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I'd be very careful. One of my boys will also eat daffodils (flowers and leaves) given the chance. A friend's pigged out on apples, bloated and died. Alpacas are natural foragers so may not be sensibly selective. Carrots have been suggested as treats (doubt if my 2 have read that chapter either)


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PostPosted: Sun Feb 08, 2015 11:40 am 
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Showy Hen
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Location: Laidley SEQ
Took some photo's of my little patch.
Wicking bed with raspberry's
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Snake beans and Angled lufa growing up an old trampoline frame
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Corn in the back, Thai pink lady Toms, Egg plant, sweet potato.
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Kangkong
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Stir fry in the waiting, KangKong, lufa, snake beans and garlic chives
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And what to do with an old cracked dunny
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PostPosted: Sun Feb 08, 2015 11:43 am 
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Old Mother Goose
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Location: ACT area
Love it Bakes. Lots of my place is 'based around the bathroom 'too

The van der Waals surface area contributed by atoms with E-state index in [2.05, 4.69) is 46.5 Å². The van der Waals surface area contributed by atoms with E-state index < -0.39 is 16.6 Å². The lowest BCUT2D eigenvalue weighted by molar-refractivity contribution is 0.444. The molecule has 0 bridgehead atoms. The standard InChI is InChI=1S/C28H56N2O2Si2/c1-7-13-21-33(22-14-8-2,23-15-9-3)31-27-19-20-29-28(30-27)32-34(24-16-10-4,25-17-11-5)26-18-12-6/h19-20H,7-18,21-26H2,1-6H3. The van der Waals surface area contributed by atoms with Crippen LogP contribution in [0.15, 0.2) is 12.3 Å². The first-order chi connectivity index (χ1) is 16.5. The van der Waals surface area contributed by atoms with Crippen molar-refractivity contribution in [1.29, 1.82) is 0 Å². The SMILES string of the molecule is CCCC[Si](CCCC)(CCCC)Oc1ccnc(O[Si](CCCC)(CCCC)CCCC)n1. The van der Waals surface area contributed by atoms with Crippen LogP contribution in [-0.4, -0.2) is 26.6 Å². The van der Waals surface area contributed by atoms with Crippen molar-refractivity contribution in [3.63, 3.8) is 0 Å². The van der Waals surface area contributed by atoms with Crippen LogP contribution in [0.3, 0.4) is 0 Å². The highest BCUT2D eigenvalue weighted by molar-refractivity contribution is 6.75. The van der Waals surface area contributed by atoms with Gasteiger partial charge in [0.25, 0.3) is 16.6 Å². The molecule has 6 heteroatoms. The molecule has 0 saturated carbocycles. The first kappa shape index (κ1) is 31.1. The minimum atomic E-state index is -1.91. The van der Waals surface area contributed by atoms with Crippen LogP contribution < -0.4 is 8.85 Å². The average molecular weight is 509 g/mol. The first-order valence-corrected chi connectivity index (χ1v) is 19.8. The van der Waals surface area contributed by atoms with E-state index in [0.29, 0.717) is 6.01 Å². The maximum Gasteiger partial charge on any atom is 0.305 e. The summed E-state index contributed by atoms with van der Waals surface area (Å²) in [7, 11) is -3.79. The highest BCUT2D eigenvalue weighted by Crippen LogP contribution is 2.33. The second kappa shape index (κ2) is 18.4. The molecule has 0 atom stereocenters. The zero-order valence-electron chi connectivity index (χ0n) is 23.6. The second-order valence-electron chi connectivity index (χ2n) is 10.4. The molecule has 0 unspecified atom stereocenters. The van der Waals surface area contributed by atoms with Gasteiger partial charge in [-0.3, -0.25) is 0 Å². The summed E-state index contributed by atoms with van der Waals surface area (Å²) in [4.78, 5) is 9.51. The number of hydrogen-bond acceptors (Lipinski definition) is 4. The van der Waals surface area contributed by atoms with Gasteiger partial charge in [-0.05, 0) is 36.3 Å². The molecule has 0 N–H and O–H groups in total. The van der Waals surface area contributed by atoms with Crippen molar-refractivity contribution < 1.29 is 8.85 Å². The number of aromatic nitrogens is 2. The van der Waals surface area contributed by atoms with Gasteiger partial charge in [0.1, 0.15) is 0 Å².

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PostPosted: Sun Feb 08, 2015 3:08 pm 
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Showy Hen
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Sue my mum said I should find an old sink and set it up like a bathroom :laughing


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PostPosted: Thu Apr 02, 2015 9:55 pm 
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Old Mother Goose
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I picked 300kg of apples from 6 trees today. Will take them to be pressed and the juice bottled on Monday. The trees didn't get pruned or the fruit thinned for this season so most fruit was smallish but trees were loaded. 3 of the trees have enormous apples. The previous owner told me that they were grafted from a seedling tree which appeared on his grandfather's farm.The one in the photo weighed 686g (2 years ago I picked one which weighed 740g)